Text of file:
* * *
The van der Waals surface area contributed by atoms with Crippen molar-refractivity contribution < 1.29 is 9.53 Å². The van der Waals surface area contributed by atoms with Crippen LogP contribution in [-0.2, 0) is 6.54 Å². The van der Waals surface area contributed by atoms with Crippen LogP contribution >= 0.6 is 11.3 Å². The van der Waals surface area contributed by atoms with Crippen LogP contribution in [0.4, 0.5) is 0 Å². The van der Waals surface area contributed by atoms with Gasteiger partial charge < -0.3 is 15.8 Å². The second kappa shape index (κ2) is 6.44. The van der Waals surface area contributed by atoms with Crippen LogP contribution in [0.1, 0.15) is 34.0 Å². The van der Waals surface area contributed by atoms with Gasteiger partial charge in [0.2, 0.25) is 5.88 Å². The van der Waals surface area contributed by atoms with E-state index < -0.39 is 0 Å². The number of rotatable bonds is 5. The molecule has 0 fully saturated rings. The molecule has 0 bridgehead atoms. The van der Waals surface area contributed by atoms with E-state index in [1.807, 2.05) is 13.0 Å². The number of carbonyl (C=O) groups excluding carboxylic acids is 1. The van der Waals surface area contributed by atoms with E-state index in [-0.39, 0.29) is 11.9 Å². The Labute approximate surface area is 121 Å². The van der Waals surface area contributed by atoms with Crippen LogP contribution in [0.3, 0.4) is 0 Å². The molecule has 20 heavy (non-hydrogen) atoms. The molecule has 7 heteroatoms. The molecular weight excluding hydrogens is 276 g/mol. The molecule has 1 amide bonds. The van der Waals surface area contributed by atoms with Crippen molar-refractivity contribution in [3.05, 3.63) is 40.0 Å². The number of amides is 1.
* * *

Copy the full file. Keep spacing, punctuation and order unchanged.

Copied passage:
The van der Waals surface area contributed by atoms with Crippen molar-refractivity contribution < 1.29 is 9.53 Å². The van der Waals surface area contributed by atoms with Crippen LogP contribution in [-0.2, 0) is 6.54 Å². The van der Waals surface area contributed by atoms with Crippen LogP contribution >= 0.6 is 11.3 Å². The van der Waals surface area contributed by atoms with Crippen LogP contribution in [0.4, 0.5) is 0 Å². The van der Waals surface area contributed by atoms with Gasteiger partial charge < -0.3 is 15.8 Å². The second kappa shape index (κ2) is 6.44. The van der Waals surface area contributed by atoms with Crippen LogP contribution in [0.1, 0.15) is 34.0 Å². The van der Waals surface area contributed by atoms with Gasteiger partial charge in [0.2, 0.25) is 5.88 Å². The van der Waals surface area contributed by atoms with E-state index < -0.39 is 0 Å². The number of rotatable bonds is 5. The molecule has 0 fully saturated rings. The molecule has 0 bridgehead atoms. The van der Waals surface area contributed by atoms with E-state index in [1.807, 2.05) is 13.0 Å². The number of carbonyl (C=O) groups excluding carboxylic acids is 1. The van der Waals surface area contributed by atoms with E-state index in [-0.39, 0.29) is 11.9 Å². The Labute approximate surface area is 121 Å². The van der Waals surface area contributed by atoms with Crippen LogP contribution in [0.3, 0.4) is 0 Å². The molecule has 20 heavy (non-hydrogen) atoms. The molecule has 7 heteroatoms. The molecular weight excluding hydrogens is 276 g/mol. The molecule has 1 amide bonds. The van der Waals surface area contributed by atoms with Crippen molar-refractivity contribution in [3.05, 3.63) is 40.0 Å². The number of amides is 1.